"Junk food is trap food, designed to make you lose money and gain pounds. As a guide, the more aggressively it is advertised, the worse it probably is for you. If you want to feel fuller for longer, keep away from it. When you’re out and about, bring a packed lunch; likewise, if you have to keep a stock of high-calorie snacks in the house for children, keep it locked up and away from the kitchen. To feel fuller for longer, then, take a few simple steps – choose more of the right foods – especially good fats and fibre – avoid the wrong foods, eat protein, and eat it early in the day. Like happiness, fullness really is a gut feeling."
4. Do you need to eat regularly to keep your blood sugars up?
A: "Eating lots of small meals simply feeds your hunger. In the study I mentioned above they also measured the volunteers’ blood sugar levels. Although these levels did fall after three days without any food, they still remained well within the normal range. At the same time, the levels of fat in their blood shot up, showing that their bodies had switched into major fat-burning mode."
Which brings us to…
5. Is it better to eat several small meals a day or a couple of large ones?
A: "A common belief is that if you spread out your food into lots of small meals this will increase your metabolic rate, keep you less hungry and help you lose weight. That’s not true. In a recent study, researchers at the Institute for Clinical and Experimental Medicine in Prague decided to test this idea by feeding two groups meals with the same number of calories but taken as either two or six meals a day. Each group ate around 1,700 calories a day. Despite eating the same number of calories the ‘two meal a day’ group lost, on average, 1.4kg more than the snackers and about 1.5inches more from around their waists. They also felt more satisfied and less hungry than those eating little and often."
6. Is eating breakfast important if you want to avoid putting on weight?
A: "We are often told that eating a good breakfast is a simple way to control your weight. If you skip breakfast, then you will get hungry later in the day and snack on high-calorie junk food. Eating breakfast revs up your metabolism, preparing you for the day. It seems a plausible suggestion but is it true? To test this idea researchers took 300 overweight volunteers and asked those who normally skip breakfast to eat breakfast, while those who routinely ate breakfast were asked to skip it. They weighed the volunteers beforehand and 16 weeks later.
"So what actually happened? Well, the breakfast skippers who had made themselves eat breakfast lost an average of 0.76kgs. While the breakfast eaters, who had spent 16 weeks skipping breakfast, lost an almost identical amount, an average of 0.71kgs. The researchers concluded that, contrary to what is widely believed, a recommendation to eat breakfast “had no discernible effect on weight loss in free-living adults who were attempting to lose weight”.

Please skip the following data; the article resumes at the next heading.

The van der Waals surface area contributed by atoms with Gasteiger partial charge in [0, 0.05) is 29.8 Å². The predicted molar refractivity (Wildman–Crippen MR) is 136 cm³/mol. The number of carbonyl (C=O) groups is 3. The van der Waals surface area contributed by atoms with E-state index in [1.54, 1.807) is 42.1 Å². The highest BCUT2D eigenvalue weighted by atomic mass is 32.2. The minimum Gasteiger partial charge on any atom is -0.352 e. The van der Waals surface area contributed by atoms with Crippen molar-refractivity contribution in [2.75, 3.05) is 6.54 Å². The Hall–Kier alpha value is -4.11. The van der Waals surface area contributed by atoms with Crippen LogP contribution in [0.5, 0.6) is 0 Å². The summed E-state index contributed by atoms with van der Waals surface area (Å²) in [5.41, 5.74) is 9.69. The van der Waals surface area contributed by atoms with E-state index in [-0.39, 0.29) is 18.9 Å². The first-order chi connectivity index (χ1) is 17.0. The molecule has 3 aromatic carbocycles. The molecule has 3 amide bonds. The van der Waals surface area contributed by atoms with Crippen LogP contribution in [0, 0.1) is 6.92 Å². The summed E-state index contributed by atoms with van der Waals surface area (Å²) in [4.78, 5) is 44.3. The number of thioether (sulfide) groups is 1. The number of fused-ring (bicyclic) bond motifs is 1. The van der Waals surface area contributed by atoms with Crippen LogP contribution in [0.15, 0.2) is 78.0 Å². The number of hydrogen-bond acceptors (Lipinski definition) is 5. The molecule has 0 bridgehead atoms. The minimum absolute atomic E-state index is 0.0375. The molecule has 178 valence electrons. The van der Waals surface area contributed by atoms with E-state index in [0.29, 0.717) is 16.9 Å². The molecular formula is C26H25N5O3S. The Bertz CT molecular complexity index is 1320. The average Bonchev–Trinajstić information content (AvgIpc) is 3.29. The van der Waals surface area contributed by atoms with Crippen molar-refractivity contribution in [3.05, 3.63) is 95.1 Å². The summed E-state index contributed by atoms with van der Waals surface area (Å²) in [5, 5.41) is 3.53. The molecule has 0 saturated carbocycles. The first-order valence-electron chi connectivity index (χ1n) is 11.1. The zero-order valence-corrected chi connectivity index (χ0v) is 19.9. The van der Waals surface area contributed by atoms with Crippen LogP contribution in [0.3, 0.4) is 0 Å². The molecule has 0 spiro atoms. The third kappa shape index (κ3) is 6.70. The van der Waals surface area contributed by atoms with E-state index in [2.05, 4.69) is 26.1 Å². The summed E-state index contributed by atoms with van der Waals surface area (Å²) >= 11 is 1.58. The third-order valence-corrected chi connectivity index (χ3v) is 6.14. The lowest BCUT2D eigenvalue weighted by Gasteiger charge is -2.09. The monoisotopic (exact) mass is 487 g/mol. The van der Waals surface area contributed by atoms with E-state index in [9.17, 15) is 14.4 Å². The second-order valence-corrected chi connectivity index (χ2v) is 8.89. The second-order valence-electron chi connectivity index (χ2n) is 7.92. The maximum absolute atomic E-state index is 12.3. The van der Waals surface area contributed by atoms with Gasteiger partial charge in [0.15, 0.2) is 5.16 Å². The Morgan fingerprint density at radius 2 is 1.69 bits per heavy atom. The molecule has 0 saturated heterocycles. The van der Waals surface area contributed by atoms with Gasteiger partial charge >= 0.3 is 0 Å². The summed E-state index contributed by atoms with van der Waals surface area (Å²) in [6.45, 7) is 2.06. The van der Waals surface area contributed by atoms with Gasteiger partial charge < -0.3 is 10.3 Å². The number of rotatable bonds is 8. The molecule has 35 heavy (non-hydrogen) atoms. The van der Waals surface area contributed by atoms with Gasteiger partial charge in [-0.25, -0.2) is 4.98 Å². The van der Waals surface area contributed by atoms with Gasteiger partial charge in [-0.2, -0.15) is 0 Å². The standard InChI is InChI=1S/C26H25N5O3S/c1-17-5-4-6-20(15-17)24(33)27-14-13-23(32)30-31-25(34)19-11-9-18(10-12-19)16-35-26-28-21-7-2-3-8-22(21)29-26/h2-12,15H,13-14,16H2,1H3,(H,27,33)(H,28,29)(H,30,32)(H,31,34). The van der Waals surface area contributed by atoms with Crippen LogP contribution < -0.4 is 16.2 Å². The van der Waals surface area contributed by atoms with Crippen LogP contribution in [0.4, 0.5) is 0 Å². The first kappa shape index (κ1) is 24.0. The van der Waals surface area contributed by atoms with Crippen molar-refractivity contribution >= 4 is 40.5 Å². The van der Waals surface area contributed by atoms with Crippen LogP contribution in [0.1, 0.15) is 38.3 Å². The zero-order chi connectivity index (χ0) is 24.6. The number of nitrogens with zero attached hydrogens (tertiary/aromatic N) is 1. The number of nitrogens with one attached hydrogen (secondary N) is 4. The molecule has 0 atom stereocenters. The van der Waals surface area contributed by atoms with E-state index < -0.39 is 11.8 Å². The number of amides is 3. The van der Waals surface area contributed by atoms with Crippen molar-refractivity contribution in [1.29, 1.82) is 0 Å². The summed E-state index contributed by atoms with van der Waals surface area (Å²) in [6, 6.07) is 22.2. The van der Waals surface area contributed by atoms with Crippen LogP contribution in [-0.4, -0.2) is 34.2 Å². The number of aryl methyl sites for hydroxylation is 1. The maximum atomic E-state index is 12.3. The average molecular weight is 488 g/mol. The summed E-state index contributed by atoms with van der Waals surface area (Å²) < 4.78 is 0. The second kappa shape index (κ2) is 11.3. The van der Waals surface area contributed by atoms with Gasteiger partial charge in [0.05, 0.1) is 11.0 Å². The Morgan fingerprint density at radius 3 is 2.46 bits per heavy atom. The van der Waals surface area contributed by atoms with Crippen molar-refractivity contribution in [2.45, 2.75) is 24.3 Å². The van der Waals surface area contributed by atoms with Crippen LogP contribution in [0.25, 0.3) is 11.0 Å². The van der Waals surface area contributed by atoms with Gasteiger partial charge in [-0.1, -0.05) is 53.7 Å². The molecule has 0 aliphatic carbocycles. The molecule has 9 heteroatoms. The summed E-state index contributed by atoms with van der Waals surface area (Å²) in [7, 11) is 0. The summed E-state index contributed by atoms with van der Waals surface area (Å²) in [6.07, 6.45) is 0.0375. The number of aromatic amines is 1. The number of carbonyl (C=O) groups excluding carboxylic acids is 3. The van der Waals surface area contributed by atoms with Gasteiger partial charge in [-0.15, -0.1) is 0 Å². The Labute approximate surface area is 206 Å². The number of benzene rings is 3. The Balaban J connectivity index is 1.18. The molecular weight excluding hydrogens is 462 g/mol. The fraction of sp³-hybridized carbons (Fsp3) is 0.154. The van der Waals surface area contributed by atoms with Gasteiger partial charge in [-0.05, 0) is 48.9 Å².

7. Why is eating within a particular time window (time restricted eating) important for weight loss?
A: "Time-restricted eating is very straightforward. You simply ensure that for at least 12 hours within each 24-hour period, you do not consume any calories. Some people prefer to shorten their eating window further to ten or even just eight hours, although recent research by Dr Satchitananda Panda’s team shows that a 12-hour period away from food is enough time to give your body significant benefits.
"Most adults eat for about 15 hours through the day, which does not leave enough time for cell repair pathways to engage to their fullest extent. The long-term health effects of this can be disastrous, loading the body with chronic physiological stress. Time-restricted eating is a simple and manageable step that can put all of this into reverse – and the test results prove it.
"In an early experiment, Dr Panda divided mice into two groups: one that ate food freely around the clock, and one that could also eat freely, but within an eight-hour window only. Both sets of were fed high-calorie, sugary and fatty food.
"His results were astonishing. The mice that had gorged on a sugary, fatty feast had, as expected, put on huge amounts of weight, particularly a dangerous type of abdominal fat called visceral fat. They developed high cholesterol and high blood sugars and showed signs of liver damage.
"However, genetically identical mice, eating the same food but in an eight-hour window, were protected from these changes. They put on far less weight and suffered much less liver damage.